Deputy Labor leader Tanya Plibersek has conceded a minority government remains a threat, with independents again potentially emerging as kingmakers.
If the result is as close as some are tipping, the major parties may have to fight for the support of the crossbench.
Labor has ruled out a formal agreement with the Greens after the Gillard years, but any minority government Bill Shorten is forced to form would require their support.
ALP strategists remain hopeful of a slim victory, but the high number of undecided votes is keeping MPs nervous.
After redistributions Labor starts the election race on 72 seats, compared to the Coalition’s 73, with six independents.
That means it needs to win four seats to form government with 76 seats, or 77 seats to provide a Labor speaker.
The Coalition needs to hold all its seats and gain four more for a majority – a tough task after two terms of government.
But the ALP is also expected to lose seats, with Herbert and Longman in Queensland and Lindsay in NSW among those at risk.
Strategists are concerned the only expected gain in NSW, the seat of Reid, will not fall.
For that reason, there are concerns Labor will not gain any net seats in NSW, Queensland or South Australia where the expectation is that Liberal Nicole Flint will hang on in Boothby.
A Labor victory would then be determined purely by gains in Victoria and Western Australia.
But if speculation Labor could lose a seat in the Northern Territory or Tasmania proves correct, the path to government becomes even more fraught.
If Scott Morrison can reach 73 or 74 seats he may also seek to form a minority government with conservative independents.
Rebekha Sharkie, Zali Steggall and Kevin Mack have all indicated they would support a Coalition government if elected.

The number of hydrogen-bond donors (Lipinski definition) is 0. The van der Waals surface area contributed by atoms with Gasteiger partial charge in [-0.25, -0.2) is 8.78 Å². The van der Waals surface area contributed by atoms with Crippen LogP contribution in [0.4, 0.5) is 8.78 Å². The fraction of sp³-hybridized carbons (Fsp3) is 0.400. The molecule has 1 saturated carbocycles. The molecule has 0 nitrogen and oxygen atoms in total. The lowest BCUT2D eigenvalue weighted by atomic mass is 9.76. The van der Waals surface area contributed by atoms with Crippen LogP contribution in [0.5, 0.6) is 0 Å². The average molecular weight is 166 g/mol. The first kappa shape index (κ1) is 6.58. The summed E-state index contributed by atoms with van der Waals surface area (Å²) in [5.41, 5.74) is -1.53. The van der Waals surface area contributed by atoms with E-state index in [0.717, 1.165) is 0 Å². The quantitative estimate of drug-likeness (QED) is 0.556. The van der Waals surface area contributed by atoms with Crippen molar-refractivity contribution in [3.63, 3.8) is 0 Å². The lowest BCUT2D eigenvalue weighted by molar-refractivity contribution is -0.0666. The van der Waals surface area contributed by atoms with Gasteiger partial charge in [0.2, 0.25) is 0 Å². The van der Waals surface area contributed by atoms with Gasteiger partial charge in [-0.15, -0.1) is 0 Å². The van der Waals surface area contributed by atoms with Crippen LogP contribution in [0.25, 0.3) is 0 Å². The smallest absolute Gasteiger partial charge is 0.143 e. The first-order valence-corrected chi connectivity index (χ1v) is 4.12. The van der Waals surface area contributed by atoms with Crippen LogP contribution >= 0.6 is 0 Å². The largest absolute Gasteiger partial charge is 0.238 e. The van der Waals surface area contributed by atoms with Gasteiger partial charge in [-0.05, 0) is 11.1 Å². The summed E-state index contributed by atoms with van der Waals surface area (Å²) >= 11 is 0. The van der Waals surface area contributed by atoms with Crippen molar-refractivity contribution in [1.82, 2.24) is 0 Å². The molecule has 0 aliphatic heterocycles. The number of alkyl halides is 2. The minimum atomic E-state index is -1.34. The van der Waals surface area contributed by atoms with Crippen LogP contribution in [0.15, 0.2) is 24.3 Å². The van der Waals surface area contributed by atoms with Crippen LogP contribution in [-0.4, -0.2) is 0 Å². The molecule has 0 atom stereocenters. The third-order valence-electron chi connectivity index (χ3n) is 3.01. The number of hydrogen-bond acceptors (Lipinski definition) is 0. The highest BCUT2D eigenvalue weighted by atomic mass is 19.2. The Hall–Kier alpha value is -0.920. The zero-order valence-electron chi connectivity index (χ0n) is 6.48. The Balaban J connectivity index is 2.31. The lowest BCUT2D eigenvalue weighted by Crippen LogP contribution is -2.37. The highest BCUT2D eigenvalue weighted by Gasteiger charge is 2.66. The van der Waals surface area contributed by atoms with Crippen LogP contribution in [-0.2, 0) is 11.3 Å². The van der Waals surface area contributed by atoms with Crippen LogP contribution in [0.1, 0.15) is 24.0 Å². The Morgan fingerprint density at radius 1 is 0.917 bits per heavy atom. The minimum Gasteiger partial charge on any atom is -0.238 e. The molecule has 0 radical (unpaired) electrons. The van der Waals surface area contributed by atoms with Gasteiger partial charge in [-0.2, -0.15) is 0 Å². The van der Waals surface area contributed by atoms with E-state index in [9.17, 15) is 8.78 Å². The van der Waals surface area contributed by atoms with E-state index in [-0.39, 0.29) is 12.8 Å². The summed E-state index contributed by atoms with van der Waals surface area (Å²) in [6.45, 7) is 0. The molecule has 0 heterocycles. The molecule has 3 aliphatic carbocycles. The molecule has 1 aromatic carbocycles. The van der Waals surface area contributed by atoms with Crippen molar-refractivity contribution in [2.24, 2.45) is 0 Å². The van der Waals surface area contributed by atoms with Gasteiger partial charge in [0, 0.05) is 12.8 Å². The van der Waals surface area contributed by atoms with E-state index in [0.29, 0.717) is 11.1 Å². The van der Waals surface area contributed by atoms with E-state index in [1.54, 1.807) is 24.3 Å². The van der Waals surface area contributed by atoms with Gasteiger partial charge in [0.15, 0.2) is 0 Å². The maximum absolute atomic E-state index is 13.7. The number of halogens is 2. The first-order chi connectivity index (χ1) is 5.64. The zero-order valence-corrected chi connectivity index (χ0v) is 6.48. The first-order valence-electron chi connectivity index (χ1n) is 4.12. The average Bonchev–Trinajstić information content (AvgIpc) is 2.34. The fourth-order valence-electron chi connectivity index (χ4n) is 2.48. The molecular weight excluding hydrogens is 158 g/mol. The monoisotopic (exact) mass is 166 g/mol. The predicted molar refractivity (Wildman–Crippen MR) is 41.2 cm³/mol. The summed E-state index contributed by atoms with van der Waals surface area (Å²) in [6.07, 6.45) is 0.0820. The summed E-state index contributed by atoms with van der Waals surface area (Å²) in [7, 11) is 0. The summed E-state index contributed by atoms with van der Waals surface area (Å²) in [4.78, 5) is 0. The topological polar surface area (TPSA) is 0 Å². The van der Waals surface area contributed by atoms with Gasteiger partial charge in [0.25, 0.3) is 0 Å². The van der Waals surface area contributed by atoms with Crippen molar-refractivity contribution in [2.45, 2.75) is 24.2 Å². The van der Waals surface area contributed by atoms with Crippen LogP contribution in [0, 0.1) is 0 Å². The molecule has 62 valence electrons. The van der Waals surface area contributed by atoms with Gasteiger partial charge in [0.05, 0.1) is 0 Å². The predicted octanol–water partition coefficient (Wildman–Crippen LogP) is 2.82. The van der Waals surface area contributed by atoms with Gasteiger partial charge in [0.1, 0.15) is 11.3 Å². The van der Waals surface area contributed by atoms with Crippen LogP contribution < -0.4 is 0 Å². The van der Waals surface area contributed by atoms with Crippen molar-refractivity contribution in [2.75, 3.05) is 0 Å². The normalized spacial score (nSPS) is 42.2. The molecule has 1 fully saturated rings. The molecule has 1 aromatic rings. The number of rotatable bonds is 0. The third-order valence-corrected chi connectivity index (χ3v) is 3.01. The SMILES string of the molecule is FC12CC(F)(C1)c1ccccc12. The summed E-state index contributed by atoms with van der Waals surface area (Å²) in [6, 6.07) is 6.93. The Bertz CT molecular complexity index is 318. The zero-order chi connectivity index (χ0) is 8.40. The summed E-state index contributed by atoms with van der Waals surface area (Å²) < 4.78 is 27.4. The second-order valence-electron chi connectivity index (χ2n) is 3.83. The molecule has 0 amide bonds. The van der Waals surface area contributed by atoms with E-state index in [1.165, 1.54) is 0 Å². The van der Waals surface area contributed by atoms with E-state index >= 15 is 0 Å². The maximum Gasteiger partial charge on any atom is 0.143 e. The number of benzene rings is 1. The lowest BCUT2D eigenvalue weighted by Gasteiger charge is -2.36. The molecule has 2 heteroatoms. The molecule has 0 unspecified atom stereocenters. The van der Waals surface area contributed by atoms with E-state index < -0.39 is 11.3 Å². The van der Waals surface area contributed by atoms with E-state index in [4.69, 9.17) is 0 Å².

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Asked if minority government could be an option, Ms Plibersek conceded it was but ruled out a deal with the Greens.
“We’ve ruled out forming a coalition with them,” she told the Nine network.
“We will work with – as we have when we were last in minority government – the whole of the crossbench, issue by issue on legislation.
“We have to. I mean, if you’re in minority government, you have to work with the whole crossbench.
“But, truly for Australia’s sake, I really hope people don’t vote for minority government because we’ve had six years of chaos and division. Having a minority government with Pauline Hanson and Clive Palmer calling the shots. I mean, it is a recipe for chaos.”
For almost 70 years governments were determined by absolute majorities of half the seats in the House of Representatives.
But the August 2010 election delivered a hung Parliament, with the ALP and the Coalition both securing 72 seats in the 150-seat Parliament.
Eventually Labor turned to the crossbench for support to form government.
The Prime Minister on Wednesday warned now was not the time to “risk” Labor.
“Now is not the time to turn back. Now is the time to ensure we maintain responsible, careful management of our economy, to keep it growing,” Mr Morrison said.
“Now is the time to ensure we remain a firm hand and a steady hand when it comes to Australia’s national security interests.
“These are very serious times and it is no time to be taking up experiments at a time like this.”